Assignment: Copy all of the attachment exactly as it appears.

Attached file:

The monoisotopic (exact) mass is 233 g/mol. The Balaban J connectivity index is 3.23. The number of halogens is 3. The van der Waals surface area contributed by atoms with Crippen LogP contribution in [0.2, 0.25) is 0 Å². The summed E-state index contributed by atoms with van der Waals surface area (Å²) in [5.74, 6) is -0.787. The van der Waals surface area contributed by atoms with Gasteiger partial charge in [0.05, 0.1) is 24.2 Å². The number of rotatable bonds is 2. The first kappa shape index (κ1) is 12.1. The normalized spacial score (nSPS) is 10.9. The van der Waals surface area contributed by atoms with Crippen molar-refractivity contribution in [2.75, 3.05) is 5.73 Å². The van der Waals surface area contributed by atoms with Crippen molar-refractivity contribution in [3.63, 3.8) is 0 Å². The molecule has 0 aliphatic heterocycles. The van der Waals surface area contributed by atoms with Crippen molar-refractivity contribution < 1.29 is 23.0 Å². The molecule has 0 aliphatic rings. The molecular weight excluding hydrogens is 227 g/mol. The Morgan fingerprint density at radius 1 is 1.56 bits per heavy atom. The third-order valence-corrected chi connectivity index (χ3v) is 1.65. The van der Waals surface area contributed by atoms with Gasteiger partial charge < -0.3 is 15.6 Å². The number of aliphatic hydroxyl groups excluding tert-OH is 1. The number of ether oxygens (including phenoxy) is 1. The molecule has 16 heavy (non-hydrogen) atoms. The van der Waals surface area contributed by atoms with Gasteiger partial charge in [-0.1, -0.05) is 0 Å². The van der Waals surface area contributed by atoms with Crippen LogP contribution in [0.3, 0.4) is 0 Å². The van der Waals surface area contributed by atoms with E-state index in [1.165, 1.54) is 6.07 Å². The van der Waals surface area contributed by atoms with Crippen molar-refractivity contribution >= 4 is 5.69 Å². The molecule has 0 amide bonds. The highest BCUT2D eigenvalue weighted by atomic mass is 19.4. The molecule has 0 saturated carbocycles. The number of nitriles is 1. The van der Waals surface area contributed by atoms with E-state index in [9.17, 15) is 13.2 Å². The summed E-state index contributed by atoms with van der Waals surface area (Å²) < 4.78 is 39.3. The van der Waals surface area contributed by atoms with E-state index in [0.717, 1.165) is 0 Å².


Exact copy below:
The monoisotopic (exact) mass is 233 g/mol. The Balaban J connectivity index is 3.23. The number of halogens is 3. The van der Waals surface area contributed by atoms with Crippen LogP contribution in [0.2, 0.25) is 0 Å². The summed E-state index contributed by atoms with van der Waals surface area (Å²) in [5.74, 6) is -0.787. The van der Waals surface area contributed by atoms with Gasteiger partial charge in [0.05, 0.1) is 24.2 Å². The number of rotatable bonds is 2. The first kappa shape index (κ1) is 12.1. The normalized spacial score (nSPS) is 10.9. The van der Waals surface area contributed by atoms with Crippen molar-refractivity contribution in [2.75, 3.05) is 5.73 Å². The van der Waals surface area contributed by atoms with Crippen molar-refractivity contribution in [3.63, 3.8) is 0 Å². The molecule has 0 aliphatic heterocycles. The van der Waals surface area contributed by atoms with Crippen molar-refractivity contribution < 1.29 is 23.0 Å². The molecule has 0 aliphatic rings. The molecular weight excluding hydrogens is 227 g/mol. The Morgan fingerprint density at radius 1 is 1.56 bits per heavy atom. The third-order valence-corrected chi connectivity index (χ3v) is 1.65. The van der Waals surface area contributed by atoms with Gasteiger partial charge < -0.3 is 15.6 Å². The number of aliphatic hydroxyl groups excluding tert-OH is 1. The number of ether oxygens (including phenoxy) is 1. The molecule has 16 heavy (non-hydrogen) atoms. The van der Waals surface area contributed by atoms with Gasteiger partial charge in [-0.1, -0.05) is 0 Å². The van der Waals surface area contributed by atoms with Crippen LogP contribution in [0.3, 0.4) is 0 Å². The van der Waals surface area contributed by atoms with E-state index in [1.165, 1.54) is 6.07 Å². The van der Waals surface area contributed by atoms with Crippen molar-refractivity contribution >= 4 is 5.69 Å². The molecule has 0 amide bonds. The highest BCUT2D eigenvalue weighted by atomic mass is 19.4. The molecule has 0 saturated carbocycles. The number of nitriles is 1. The van der Waals surface area contributed by atoms with E-state index in [9.17, 15) is 13.2 Å². The summed E-state index contributed by atoms with van der Waals surface area (Å²) < 4.78 is 39.3. The van der Waals surface area contributed by atoms with E-state index in [0.717, 1.165) is 0 Å².